PLOW benefits from attractive industry dynamics, as it produces mission critical products for non-discretionary services. Snow and ice control management is a non-discretionary service necessary to ensure public safety and mobility in populated areas that receive snowfall, end-users cannot extend the useful life of snow and ice control equipment indefinitely and must replace equipment that has become too worn or unsafe, regardless of economic conditions. As sales of snowplows and sand and salt spreaders are primarily driven by the need to replace worn existing equipment, PLOW's installed base of over 500,000 snowplows and sand and salt spreaders in service provides it with a high degree of predictable sales over any extended period of time. On average, actively-used snowplows are typically replaced every 7 to 8 years.
PLOW is a market leader in operating efficiency. An ongoing focus on lean initiatives enables it to adjust production levels easily to meet fluctuating demand, while controlling costs in slower periods. This operational efficiency is supplemented by PLOW's highly variable cost structure, driven in part by a non‐union workforce augmented by a flexible layer of temporary workers which comprises approximately 10-15% of its total workforce. These manufacturing efficiencies enable it to respond rapidly to urgent customer demand during times of sudden and unpredictable snowfalls and provide exceptional customer service.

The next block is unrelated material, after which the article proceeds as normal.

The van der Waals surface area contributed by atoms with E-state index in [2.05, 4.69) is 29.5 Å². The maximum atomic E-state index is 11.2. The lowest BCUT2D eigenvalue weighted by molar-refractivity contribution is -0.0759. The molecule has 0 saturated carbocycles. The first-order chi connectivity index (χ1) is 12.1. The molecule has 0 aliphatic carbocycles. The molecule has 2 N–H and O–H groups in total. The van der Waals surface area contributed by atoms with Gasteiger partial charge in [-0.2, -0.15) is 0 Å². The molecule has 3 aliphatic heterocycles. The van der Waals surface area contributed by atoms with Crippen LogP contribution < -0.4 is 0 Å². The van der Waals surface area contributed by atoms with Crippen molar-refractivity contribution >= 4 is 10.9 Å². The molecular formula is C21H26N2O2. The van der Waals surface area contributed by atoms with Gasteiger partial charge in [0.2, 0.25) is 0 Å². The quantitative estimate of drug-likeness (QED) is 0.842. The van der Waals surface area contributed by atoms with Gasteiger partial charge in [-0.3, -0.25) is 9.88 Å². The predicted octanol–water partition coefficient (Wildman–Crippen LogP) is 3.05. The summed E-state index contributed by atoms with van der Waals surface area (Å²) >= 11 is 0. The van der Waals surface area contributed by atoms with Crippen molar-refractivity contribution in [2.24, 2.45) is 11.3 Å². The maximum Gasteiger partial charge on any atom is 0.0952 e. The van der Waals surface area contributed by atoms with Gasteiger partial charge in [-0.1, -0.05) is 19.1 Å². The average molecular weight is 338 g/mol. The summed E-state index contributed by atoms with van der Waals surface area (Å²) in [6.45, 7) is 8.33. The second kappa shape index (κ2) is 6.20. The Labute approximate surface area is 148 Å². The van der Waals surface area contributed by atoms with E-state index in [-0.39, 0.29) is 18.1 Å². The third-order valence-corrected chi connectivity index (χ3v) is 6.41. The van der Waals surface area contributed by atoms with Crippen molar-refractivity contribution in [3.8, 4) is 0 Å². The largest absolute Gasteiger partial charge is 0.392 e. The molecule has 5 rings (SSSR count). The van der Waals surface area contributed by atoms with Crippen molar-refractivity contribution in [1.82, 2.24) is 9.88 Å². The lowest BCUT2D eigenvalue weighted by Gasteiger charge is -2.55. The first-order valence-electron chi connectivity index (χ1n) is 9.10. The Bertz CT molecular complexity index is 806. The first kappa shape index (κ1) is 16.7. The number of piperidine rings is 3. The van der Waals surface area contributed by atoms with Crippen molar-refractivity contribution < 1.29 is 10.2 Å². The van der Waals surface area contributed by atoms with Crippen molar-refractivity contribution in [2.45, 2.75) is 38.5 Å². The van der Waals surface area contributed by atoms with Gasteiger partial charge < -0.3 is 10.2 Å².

John Burbank, founder of Passport Capital LLC, an Francisco-based, global investment firm which manages approximately $3.7 billion in assets, initiated a position of 12,031 shares in PLOW in the third quarter of 2012. Besides making his name for predicting the subprime crisis, Burbank has achieved an impressive annualized return of 23% since 2000, according to Insider Monkey.
Another below average year of snowfall, coupled with weak economic conditions, have resulted in the deferral of new equipment purchases. However, given the non-discretionary nature of snow and ice control management and the 7 to 8 years replacement cycle for actively-used snowplows, an elevated multi-year replacement cycle could resume if snowfall is at above-average levels or the economy shows signs of recovery.
Valuation and Financial Analysis